It really only makes sense to migrate for food if it's 10,000 BC. Or if you're a cookbook author.
NYC might be the food capital of the world, but I chose to leave for Portland because of the fresh and local produce (where else has anyone heard of a marionberry that wasn't a — groan — crack-smoking mayor?) and the vegan friendliness (Lebanese restaurants with the word 'vegan' on the menu? GTFO. Kibbeh here I come). But it wasn't just the actual food that brought me here, it was all that came with it. My tiny Brooklyn kitchen was closing in on me... literally. The walls where my pots and pans hung were turning into an Indiana Jones booby trap. The ceiling was sprinkling little bits of plaster over every surface like so much confectioner's sugar. My spices were battling it out with my cleaning supplies for space. It wasn't pretty.
In Portland a cook can stretch out, spin around without sinking the souffle, even lean against the counter; not because space was so tight that you had to but because, goddamit, you wanted to!
And then there's procurement. One can argue that the Union Square Farmer's market has some of the best and most interesting produce the world has to offer, and one might be right. But who besides your trust-fund co-worker and 87-year-old rent-control aunt live anywhere near it? I love to lug a hubbard squash around on the subway as much as the next girl or champion weightlifter, but come on. Enter Portland with its bike-friendly thoroughfares, myriad food co-ops and neighborhood farmer's markets. And if the all-vegan grocery store isn't anywhere nearby, well, even Fred fucking Meyer has an organic produce aisle. They seem to be lacking in any sort of Hannukah paraphernalia come the holidays, but cultural diversity is maybe an issue for another day.
And so when people ask me how I can live without NY pizza, I shrug and say Portland pizza is perfectly fine, and sometimes even just plain perfect. The Ethiopian food is even better. And, of course, the food carts. There are a couple of things I won't touch here, like Chinese food, and I've yet to find a falafel I love (I've been assured they're out there,) but I eat those rarely enough that a fix every few months when I visit NY is good enough for me. But the one thing that I miss, that I really can't get here, that leaves a tire shaped hole in my soul, is bagels. Crusty, puffy, doughy, chewy bagels. Lightly toasted, spackled-on tofu cream cheese, walking down the street eating it — nothing says morning like a NYC bagel. And I know what you're going to say, you're going to rattle off a short list of Jew-y sounding names and tell me that they are NY style bagels. And I'll grant you that some of them come close, but I don't think our tastebuds recognize "close," it's either/or with those guys.
There's plenty of speculation as to why it's so hard to get NYC bagels right outside the borders of the tri-state area. Rumors of bakeries in Arizona that import NYC tap water abound, but I think if it can be done in China it can be done anywhere. Maybe you just have to channel your inner New York Jew. So put on the Fiddler on the Roof soundtrack and kvetch to your local Fred Meyer manager that they need to carry dreidels, then try out this recipe.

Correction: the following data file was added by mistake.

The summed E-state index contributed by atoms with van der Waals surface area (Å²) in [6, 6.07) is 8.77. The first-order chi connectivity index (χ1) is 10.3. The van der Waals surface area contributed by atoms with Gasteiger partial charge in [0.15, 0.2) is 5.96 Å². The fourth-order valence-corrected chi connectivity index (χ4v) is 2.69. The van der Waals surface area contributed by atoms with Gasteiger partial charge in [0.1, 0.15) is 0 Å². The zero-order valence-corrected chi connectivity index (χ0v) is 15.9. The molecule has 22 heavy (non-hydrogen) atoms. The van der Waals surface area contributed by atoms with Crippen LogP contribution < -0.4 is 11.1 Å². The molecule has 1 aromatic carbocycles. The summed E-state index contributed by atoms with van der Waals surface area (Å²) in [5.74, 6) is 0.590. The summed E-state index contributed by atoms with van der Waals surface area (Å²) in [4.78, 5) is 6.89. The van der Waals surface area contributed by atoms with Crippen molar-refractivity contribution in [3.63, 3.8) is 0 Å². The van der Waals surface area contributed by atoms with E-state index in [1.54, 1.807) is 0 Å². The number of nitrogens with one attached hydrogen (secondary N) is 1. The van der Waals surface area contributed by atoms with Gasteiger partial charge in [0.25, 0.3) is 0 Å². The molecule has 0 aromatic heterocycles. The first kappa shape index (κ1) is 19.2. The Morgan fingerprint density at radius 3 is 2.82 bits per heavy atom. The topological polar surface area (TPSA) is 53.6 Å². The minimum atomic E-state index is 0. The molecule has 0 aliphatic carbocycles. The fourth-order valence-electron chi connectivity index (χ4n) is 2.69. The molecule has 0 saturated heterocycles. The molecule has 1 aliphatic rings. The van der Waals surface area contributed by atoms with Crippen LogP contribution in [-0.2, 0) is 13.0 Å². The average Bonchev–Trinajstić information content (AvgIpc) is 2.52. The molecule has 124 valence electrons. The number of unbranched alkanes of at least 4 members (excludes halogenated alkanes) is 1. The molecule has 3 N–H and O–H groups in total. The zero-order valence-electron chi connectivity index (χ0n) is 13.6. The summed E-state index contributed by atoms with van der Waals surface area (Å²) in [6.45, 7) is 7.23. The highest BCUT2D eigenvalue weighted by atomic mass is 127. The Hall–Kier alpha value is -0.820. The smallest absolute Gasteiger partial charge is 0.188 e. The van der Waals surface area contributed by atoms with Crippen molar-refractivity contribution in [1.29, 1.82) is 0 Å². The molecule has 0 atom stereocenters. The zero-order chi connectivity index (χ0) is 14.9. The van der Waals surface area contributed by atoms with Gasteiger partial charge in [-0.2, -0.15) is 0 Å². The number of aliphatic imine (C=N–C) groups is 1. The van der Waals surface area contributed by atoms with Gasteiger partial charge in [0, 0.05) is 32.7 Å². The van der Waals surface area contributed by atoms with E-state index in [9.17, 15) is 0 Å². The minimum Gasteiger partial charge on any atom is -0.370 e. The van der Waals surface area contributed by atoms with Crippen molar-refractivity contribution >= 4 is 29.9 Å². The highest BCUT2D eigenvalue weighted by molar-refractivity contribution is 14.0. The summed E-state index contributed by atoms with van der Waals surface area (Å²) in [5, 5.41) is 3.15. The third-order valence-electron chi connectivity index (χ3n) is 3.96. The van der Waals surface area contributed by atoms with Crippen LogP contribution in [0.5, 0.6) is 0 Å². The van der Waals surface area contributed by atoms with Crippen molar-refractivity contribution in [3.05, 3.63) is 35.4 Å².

1 1/2 cups lukewarm water
One 1/4 oz packet dry active yeast
4 cups all purpose flour
2 tablespoons vital wheat gluten
2 teaspoons salt
3 tablespoons sugar
Vegetable oil for the bowl
Salt for the boiling water (2 teaspoons or so)
Sesame or poppy seeds
Dissolve one tablespoon of the sugar in the lukewarm water, then add the yeast. In a large mixing bowl mix together the other ingredients. Add the water/yeast and knead for a good 10 minutes or so. The dough should be neither dry nor wet but nicely tacky. A mixer with a dough hook works great here. Place in an oiled mixing bowl and cover with a damp cloth (or saran wrap) and let sit for an hour or so. It won't rise a lot but it should be nicely springy.
Now we're going to form and boil the bagels. Put a large pot of salted water on to boil and preheat the oven to 425 F. Turn dough out onto a dry surface and cut into 12 equal pieces. Roll each piece into a ball, then tuck the dough under until you poke a hole through the center. Work the hole until it's roughly half-dollar sized (about 3/4 of an inch.) Place on a baking sheet covered with parchment and cover with a damp kitchen towel. Once the water is boiling, reduce to a gentle simmer and add three of the bagels ? they should bob up to the surface in a few seconds, if they don't nudge them with a spoon until they unstick. Simmer for one minute, then flip them over and simmer for another minute. Remove the bagels using a slotted spoon and place back on the baking sheet. Repeat until all you bagels are boiled. Spread seeds, if using, out on a plate. Press each side into the seeds, then place in the oven. Bake for 18 to 20 minutes, until nice and amber-browny, then remove and let sit for 30 minutes. The bagels are now ready.